In the space labeled as covariates, enter the covariates which need to be considered as influencing the survival. The type of covariate has to be specified as categorical or continuous, by clicking on the categorical button, if required.
SPSS gives the option of plotting graphs if required. These options can be seen by clicking on the plot button. However, very rarely are these plots provided in manuscripts.
Click on “option” button. This opens up an additional window as shown in [Figure 4]. Click on button next to 95% confidence Interval (CI) of exp(B) and click continue.
|Figure 4: The window seen after clicking the options button. The red mark shows where a click has to be placed to obtain 95% CI for hazard|
Click here to view
Now, click OK on the main screen, and SPSS output will be seen as shown in [Figure 5] and [Figure 6]. [Figure 5] provides the details of patients with events, censored, and missing data. These need to be examined as a high level of missing data nullifies the scientific validity of the test.
|Figure 6: Table “variables in equation” where P value and hazard ratio is obtained|
Click here to view
Variables in the equation as shown in [Figure 6] provide the most important information. Under the column Sig., the P value is provided for each variable, and under the column exp(B), the hazard ratio is provided for each variable.
The interpretation of P value is in accordance with the type 1 error set by the investigator. A P value below that type 1 error suggests significance. Commonly, a P value of 0.05 or below is considered statistically significant. The hazard ratio needs to be interpreted in accordance with the reference.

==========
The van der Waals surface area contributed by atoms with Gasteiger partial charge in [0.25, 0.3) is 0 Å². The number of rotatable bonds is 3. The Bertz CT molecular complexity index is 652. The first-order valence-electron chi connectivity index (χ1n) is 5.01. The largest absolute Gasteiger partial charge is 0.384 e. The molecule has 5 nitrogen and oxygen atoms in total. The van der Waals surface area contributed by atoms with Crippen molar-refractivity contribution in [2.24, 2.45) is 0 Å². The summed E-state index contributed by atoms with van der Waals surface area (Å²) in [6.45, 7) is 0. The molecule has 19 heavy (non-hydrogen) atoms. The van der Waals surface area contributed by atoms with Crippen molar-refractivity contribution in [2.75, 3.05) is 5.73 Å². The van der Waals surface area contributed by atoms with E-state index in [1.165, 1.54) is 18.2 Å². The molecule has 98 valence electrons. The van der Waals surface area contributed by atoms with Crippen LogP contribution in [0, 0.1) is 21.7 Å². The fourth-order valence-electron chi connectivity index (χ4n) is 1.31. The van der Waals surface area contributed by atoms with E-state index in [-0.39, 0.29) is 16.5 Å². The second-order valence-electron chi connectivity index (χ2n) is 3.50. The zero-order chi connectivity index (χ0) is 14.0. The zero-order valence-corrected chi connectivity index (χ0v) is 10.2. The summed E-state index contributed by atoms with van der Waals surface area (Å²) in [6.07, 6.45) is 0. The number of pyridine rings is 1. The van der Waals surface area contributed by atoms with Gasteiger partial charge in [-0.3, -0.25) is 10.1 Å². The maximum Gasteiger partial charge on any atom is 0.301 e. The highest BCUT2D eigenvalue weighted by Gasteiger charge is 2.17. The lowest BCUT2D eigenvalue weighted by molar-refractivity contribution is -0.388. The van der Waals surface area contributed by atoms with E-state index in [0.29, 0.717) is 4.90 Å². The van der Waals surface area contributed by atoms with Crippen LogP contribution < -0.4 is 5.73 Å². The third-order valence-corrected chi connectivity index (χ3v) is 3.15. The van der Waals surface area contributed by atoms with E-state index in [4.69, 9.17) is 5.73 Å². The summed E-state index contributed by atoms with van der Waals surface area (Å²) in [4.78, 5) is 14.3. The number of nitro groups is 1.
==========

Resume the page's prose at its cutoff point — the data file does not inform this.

The performance of Cox regression analysis in SPSS is simple, and interpretation is relatively easy. However, the assumptions of Cox regression analysis need to be tested before performing such an analysis. The assumption of proportional hazard model needs to be tested, especially if your Kaplan–Meier curves are crisscrossing each other. The test used is not available in SPSS and will be taught in the next issue.
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Conflicts of interest
There are no conflicts of interest.
| References|| |
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Phase III study of gefitinib or pemetrexed with carboplatin in EGFR-mutated advanced lung adenocarcinoma. ESMO Open 2017;2:e000168.
Noronha V, Joshi A, Patil VM, Agarwal J, Ghosh-Laskar S, Budrukkar A, et al.
Once-a-week versus once-every-3-weeks cisplatin chemoradiation for locally advanced head and neck cancer: A phase III randomized noninferiority trial. J Clin Oncol 2018;36:1064-72.
Chakraborty S. A step-wise guide to performing survival analysis. Cancer Res Stat Treat 2018;1:41. [Full text]
Cox DR. Analysis of Survival Data. Chapman and Hall/CRC: Routledge; 2018.
[Figure 1], [Figure 2], [Figure 3], [Figure 4], [Figure 5], [Figure 6]